The article is a glowing review of all the good things nanotechnology is expected to bring to our food, culminating in this sentence: " As with every manufacturing arena, nanotechnology brings untold benefits to the table". Not a single word about possible downsides or reason for caution.
Here is an example of Rickert's article:
In the longer term, the possibilities get positively delicious. Imagine how nano-scale flavor capsules could give you all the taste of chocolate without all the calories -- or cost? Several large companies are pursuing nano-emulsifiers that help improve the texture uniformity of food. Sometimes called "mouth feel," it means your low-fat ice cream would have the texture of the real stuff. Or your peanut butter would spread more easily without more fat.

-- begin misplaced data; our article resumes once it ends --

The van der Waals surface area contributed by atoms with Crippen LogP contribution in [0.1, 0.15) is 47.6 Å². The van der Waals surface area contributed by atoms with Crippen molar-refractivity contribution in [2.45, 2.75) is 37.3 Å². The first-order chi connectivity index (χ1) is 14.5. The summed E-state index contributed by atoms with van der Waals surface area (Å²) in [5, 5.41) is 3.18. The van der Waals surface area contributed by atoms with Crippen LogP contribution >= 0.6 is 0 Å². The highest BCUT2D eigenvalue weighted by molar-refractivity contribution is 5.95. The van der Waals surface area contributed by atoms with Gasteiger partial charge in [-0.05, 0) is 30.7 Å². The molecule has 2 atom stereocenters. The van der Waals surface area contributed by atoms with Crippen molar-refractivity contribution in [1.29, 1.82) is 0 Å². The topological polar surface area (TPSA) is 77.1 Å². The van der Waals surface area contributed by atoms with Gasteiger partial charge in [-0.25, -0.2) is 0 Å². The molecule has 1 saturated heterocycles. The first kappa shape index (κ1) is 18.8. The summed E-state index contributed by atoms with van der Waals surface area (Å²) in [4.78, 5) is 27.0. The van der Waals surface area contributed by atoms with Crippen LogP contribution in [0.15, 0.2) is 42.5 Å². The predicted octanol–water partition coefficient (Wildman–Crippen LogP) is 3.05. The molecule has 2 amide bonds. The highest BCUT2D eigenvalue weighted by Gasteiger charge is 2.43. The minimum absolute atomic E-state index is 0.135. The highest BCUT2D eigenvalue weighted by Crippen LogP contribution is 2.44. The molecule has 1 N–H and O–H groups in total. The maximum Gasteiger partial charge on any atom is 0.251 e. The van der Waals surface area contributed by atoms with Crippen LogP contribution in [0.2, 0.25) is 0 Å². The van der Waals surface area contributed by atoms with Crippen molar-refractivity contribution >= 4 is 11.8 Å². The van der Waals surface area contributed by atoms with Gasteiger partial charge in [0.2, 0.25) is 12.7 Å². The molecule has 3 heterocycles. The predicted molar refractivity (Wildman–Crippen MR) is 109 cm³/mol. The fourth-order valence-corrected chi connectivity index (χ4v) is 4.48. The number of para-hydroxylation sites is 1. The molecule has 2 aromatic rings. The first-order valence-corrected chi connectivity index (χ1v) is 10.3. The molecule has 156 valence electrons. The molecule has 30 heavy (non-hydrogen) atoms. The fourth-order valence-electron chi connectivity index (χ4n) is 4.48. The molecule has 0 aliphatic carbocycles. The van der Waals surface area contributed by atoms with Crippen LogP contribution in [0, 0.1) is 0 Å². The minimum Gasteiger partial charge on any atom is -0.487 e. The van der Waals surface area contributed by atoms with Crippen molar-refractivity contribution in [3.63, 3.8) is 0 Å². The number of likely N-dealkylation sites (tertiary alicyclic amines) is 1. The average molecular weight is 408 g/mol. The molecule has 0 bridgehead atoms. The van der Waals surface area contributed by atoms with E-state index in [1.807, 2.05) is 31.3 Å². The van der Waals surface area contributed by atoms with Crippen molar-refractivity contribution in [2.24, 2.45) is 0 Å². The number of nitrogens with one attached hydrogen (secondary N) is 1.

And here's a treat. A major food giant is looking at nanotechnology that will make food "interactive." Someday soon, you could choose the taste and vitamins you want after you buy a product. Maybe you'll choose the color and flavor of your food right at the time you get hungry or thirsty. Orange or green? Banana or vanilla? With Or, you could turn up the calcium for bones or the folic acid for memory. There's even some longer-range research into designing foods that include nanosenors. They'll know if you're low on certain nutritional elements and trigger their release.
Yummy. Here at Nanowerk of course we have taken a more balanced and critical view of the nanotechnology food issue. If you feel like reading more about this topic, take a look at one of our recent Spotlights that also includes links to previous articles on nanofood – The promises of food nanotechnology.